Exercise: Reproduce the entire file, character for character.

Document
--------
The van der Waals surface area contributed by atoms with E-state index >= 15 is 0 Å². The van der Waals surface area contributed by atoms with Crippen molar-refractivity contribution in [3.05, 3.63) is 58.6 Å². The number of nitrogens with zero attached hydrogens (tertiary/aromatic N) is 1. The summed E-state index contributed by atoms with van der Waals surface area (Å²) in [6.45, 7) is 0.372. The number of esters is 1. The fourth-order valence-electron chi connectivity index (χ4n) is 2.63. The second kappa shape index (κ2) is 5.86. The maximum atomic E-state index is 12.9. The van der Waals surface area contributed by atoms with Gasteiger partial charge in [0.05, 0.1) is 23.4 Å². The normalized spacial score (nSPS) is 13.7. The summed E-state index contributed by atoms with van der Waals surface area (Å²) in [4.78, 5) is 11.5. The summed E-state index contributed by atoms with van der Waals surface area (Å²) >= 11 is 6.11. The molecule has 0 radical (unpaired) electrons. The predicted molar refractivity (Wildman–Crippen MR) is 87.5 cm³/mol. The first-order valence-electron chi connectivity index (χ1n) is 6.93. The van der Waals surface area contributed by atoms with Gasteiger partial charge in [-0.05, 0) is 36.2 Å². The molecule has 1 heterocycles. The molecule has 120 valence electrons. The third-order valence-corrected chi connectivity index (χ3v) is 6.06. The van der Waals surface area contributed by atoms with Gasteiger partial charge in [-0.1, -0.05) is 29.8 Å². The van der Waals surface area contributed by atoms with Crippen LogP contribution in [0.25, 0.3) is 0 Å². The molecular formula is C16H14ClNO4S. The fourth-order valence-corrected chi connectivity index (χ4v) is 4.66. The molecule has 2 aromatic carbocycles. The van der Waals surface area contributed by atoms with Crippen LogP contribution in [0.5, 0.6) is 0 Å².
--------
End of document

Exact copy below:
The van der Waals surface area contributed by atoms with E-state index >= 15 is 0 Å². The van der Waals surface area contributed by atoms with Crippen molar-refractivity contribution in [3.05, 3.63) is 58.6 Å². The number of nitrogens with zero attached hydrogens (tertiary/aromatic N) is 1. The summed E-state index contributed by atoms with van der Waals surface area (Å²) in [6.45, 7) is 0.372. The number of esters is 1. The fourth-order valence-electron chi connectivity index (χ4n) is 2.63. The second kappa shape index (κ2) is 5.86. The maximum atomic E-state index is 12.9. The van der Waals surface area contributed by atoms with Gasteiger partial charge in [0.05, 0.1) is 23.4 Å². The normalized spacial score (nSPS) is 13.7. The summed E-state index contributed by atoms with van der Waals surface area (Å²) in [4.78, 5) is 11.5. The summed E-state index contributed by atoms with van der Waals surface area (Å²) >= 11 is 6.11. The molecule has 0 radical (unpaired) electrons. The predicted molar refractivity (Wildman–Crippen MR) is 87.5 cm³/mol. The first-order valence-electron chi connectivity index (χ1n) is 6.93. The van der Waals surface area contributed by atoms with Gasteiger partial charge in [-0.05, 0) is 36.2 Å². The molecule has 1 heterocycles. The molecule has 120 valence electrons. The third-order valence-corrected chi connectivity index (χ3v) is 6.06. The van der Waals surface area contributed by atoms with Gasteiger partial charge in [-0.1, -0.05) is 29.8 Å². The van der Waals surface area contributed by atoms with Crippen LogP contribution in [0.25, 0.3) is 0 Å². The molecular formula is C16H14ClNO4S. The fourth-order valence-corrected chi connectivity index (χ4v) is 4.66. The molecule has 2 aromatic carbocycles. The van der Waals surface area contributed by atoms with Crippen LogP contribution in [0.5, 0.6) is 0 Å².